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Low tide High tide

Photos of the Week. Another view of low and high tides at Jekyll Island, Georgia.

Astronomy news for the week starting Friday, April 19, 2013.

Having just passed first quarter last Thursday, April 18, the Moon spends most of our week in its waxing gibbous phase, which ends with full Moon (the "Grass Moon" or "Egg Moon") on Thursday the 25th. Since technical full Moon actually takes place during daylight in North America, the Moon will rise that evening just past the phase and just after sunset. That means the Americas do not get to see the l unar eclipse, which will be visible throughout much of Asia and Africa. No matter, it's not a very good one anyway, as the Moon barely clips the circle of complete shadow. Since the Moon passes perigee (where it is closest to the Earth) just two days later, coastal full-Moon tides will be especially large.

The night of Friday the 19th, the Moon will lie to the west of Regulus in Leo, while the following night it will pass below the star. Look then the evening of Wednesday the 24th to see the Moon fall just below Virgo's Spica and the following night for it to pass a few degrees south of Saturn. Spica will be occulted as seen from parts of central America and points south.

The planetary sky remains represented by the Solar System's two giants, Jupiter and Saturn. In the west after sundown, now setting just after 11 PM Daylight time, Jupiter is slowly disappearing, which leaves us with Saturn. Rising just after sunset, the ringed planet can be found crossing the meridian to the south about half an hour after local midnight (1:30 AM Daylight). The only other planetary event is an invisible conjunction between Mercury and Uranus on Friday the 19th.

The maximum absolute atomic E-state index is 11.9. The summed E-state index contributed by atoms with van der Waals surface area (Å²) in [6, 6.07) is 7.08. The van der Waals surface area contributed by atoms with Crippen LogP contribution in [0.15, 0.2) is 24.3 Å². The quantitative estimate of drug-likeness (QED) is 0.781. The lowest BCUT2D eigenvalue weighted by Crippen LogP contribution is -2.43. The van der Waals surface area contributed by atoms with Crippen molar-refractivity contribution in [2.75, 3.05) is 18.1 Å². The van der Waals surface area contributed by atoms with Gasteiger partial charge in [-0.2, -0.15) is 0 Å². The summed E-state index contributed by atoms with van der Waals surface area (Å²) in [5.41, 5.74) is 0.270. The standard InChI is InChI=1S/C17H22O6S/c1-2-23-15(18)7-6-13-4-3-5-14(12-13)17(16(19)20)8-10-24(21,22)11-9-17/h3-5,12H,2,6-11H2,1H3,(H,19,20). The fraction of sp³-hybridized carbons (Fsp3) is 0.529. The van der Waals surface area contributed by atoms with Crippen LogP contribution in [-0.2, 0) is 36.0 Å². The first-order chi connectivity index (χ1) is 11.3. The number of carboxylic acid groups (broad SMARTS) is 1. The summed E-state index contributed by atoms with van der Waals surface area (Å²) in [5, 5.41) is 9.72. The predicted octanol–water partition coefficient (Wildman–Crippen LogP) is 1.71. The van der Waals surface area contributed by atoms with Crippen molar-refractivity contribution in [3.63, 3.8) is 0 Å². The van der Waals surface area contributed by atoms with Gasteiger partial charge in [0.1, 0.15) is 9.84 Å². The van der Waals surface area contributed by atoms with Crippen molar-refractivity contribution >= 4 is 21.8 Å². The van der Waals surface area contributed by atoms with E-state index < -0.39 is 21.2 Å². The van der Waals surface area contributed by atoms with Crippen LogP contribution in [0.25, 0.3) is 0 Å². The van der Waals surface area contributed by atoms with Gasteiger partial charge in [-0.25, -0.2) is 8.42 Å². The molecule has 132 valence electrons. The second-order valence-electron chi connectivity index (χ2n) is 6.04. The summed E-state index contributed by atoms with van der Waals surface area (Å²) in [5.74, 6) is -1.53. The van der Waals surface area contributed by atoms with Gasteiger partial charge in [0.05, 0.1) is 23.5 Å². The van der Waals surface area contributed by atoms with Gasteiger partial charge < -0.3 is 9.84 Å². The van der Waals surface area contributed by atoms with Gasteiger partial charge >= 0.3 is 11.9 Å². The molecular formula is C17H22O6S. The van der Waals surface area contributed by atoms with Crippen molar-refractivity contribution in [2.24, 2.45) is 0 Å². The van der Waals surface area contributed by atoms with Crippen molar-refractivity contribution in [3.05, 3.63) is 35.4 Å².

The week is highlighted by the Lyrid meteor shower, which is expected to reach its peak the morning of Monday the 22nd. Though capable of greater numbers, it usually produces 10 to 20 meteors an hour. Seeming to emanate from the constellation Lyra (marked by bright Vega), the meteors are the flakings of the great Comet Thatcher of 1861, which visits the inner Solar System every 415 years or so. Look especially in the narrow window when the sky is dark just before dawn following Moonset. Comet Pan-STARRS remains in the northwest after sundown, but is fading.

Look high, nearly overhead, in mid-evening to see the seven-star figure of the Big Dipper of Ursa Major, the Larger Bear. Then follow the curve of the handle southward to Arcturus and on to Spica. To the west of Spica lies the four-star box that makes Corvus, the Crow, whose top stars point easterly back to the Spica. Farther west are the dim stars of Crater, the Cup.
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